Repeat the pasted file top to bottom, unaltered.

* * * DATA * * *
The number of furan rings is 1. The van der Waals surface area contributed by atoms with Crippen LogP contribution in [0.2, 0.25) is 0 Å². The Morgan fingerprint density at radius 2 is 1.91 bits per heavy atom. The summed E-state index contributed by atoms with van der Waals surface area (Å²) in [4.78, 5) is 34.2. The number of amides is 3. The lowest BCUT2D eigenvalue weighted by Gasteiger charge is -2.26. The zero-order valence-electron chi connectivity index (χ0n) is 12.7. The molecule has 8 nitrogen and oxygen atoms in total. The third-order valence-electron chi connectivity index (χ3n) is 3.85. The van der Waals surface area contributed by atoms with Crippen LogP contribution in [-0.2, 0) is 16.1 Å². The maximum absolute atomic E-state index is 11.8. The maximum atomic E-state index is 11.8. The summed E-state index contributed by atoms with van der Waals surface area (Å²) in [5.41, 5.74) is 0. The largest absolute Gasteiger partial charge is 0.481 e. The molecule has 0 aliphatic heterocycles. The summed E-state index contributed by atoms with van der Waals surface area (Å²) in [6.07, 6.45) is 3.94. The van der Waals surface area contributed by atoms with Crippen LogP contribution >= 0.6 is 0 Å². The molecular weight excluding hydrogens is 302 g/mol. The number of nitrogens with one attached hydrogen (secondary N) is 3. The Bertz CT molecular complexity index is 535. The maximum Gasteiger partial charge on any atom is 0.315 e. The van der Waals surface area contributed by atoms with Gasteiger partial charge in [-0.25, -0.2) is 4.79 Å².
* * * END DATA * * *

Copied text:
The number of furan rings is 1. The van der Waals surface area contributed by atoms with Crippen LogP contribution in [0.2, 0.25) is 0 Å². The Morgan fingerprint density at radius 2 is 1.91 bits per heavy atom. The summed E-state index contributed by atoms with van der Waals surface area (Å²) in [4.78, 5) is 34.2. The number of amides is 3. The lowest BCUT2D eigenvalue weighted by Gasteiger charge is -2.26. The zero-order valence-electron chi connectivity index (χ0n) is 12.7. The molecule has 8 nitrogen and oxygen atoms in total. The third-order valence-electron chi connectivity index (χ3n) is 3.85. The van der Waals surface area contributed by atoms with Crippen LogP contribution in [-0.2, 0) is 16.1 Å². The maximum absolute atomic E-state index is 11.8. The maximum atomic E-state index is 11.8. The summed E-state index contributed by atoms with van der Waals surface area (Å²) in [5.41, 5.74) is 0. The largest absolute Gasteiger partial charge is 0.481 e. The molecule has 0 aliphatic heterocycles. The summed E-state index contributed by atoms with van der Waals surface area (Å²) in [6.07, 6.45) is 3.94. The van der Waals surface area contributed by atoms with Crippen LogP contribution >= 0.6 is 0 Å². The molecular weight excluding hydrogens is 302 g/mol. The number of nitrogens with one attached hydrogen (secondary N) is 3. The Bertz CT molecular complexity index is 535. The maximum Gasteiger partial charge on any atom is 0.315 e. The van der Waals surface area contributed by atoms with Gasteiger partial charge in [-0.25, -0.2) is 4.79 Å².